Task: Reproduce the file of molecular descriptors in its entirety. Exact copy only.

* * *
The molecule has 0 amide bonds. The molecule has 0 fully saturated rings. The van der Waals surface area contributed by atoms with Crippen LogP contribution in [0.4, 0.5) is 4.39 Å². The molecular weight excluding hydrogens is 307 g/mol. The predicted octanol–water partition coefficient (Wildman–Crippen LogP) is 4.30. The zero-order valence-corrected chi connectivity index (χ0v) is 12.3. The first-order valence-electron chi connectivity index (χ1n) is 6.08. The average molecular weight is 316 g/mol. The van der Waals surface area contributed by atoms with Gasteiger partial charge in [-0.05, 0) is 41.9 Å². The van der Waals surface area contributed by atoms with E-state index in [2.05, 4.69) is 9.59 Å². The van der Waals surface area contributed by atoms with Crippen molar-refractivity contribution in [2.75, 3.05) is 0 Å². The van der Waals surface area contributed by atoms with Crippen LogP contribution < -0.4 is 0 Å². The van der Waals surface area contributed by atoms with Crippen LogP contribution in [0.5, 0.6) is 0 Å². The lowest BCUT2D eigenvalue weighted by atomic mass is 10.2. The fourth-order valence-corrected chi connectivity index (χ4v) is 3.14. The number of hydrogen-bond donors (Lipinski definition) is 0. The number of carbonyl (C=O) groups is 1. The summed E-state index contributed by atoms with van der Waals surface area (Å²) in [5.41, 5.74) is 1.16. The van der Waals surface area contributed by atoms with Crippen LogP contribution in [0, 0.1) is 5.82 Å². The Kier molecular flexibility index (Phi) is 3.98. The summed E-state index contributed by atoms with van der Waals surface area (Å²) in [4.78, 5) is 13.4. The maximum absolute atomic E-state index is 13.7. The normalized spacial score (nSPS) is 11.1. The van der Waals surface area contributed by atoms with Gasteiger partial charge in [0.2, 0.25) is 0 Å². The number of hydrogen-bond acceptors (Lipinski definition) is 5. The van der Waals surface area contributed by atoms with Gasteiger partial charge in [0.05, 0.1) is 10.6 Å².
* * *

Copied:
The molecule has 0 amide bonds. The molecule has 0 fully saturated rings. The van der Waals surface area contributed by atoms with Crippen LogP contribution in [0.4, 0.5) is 4.39 Å². The molecular weight excluding hydrogens is 307 g/mol. The predicted octanol–water partition coefficient (Wildman–Crippen LogP) is 4.30. The zero-order valence-corrected chi connectivity index (χ0v) is 12.3. The first-order valence-electron chi connectivity index (χ1n) is 6.08. The average molecular weight is 316 g/mol. The van der Waals surface area contributed by atoms with Gasteiger partial charge in [-0.05, 0) is 41.9 Å². The van der Waals surface area contributed by atoms with E-state index in [2.05, 4.69) is 9.59 Å². The van der Waals surface area contributed by atoms with Crippen molar-refractivity contribution in [2.75, 3.05) is 0 Å². The van der Waals surface area contributed by atoms with Crippen LogP contribution < -0.4 is 0 Å². The van der Waals surface area contributed by atoms with Crippen LogP contribution in [0.5, 0.6) is 0 Å². The lowest BCUT2D eigenvalue weighted by atomic mass is 10.2. The fourth-order valence-corrected chi connectivity index (χ4v) is 3.14. The number of hydrogen-bond donors (Lipinski definition) is 0. The number of carbonyl (C=O) groups is 1. The summed E-state index contributed by atoms with van der Waals surface area (Å²) in [5.41, 5.74) is 1.16. The van der Waals surface area contributed by atoms with Crippen LogP contribution in [0, 0.1) is 5.82 Å². The Kier molecular flexibility index (Phi) is 3.98. The summed E-state index contributed by atoms with van der Waals surface area (Å²) in [4.78, 5) is 13.4. The maximum absolute atomic E-state index is 13.7. The normalized spacial score (nSPS) is 11.1. The van der Waals surface area contributed by atoms with Gasteiger partial charge in [0.2, 0.25) is 0 Å². The number of hydrogen-bond acceptors (Lipinski definition) is 5. The van der Waals surface area contributed by atoms with Gasteiger partial charge in [0.05, 0.1) is 10.6 Å².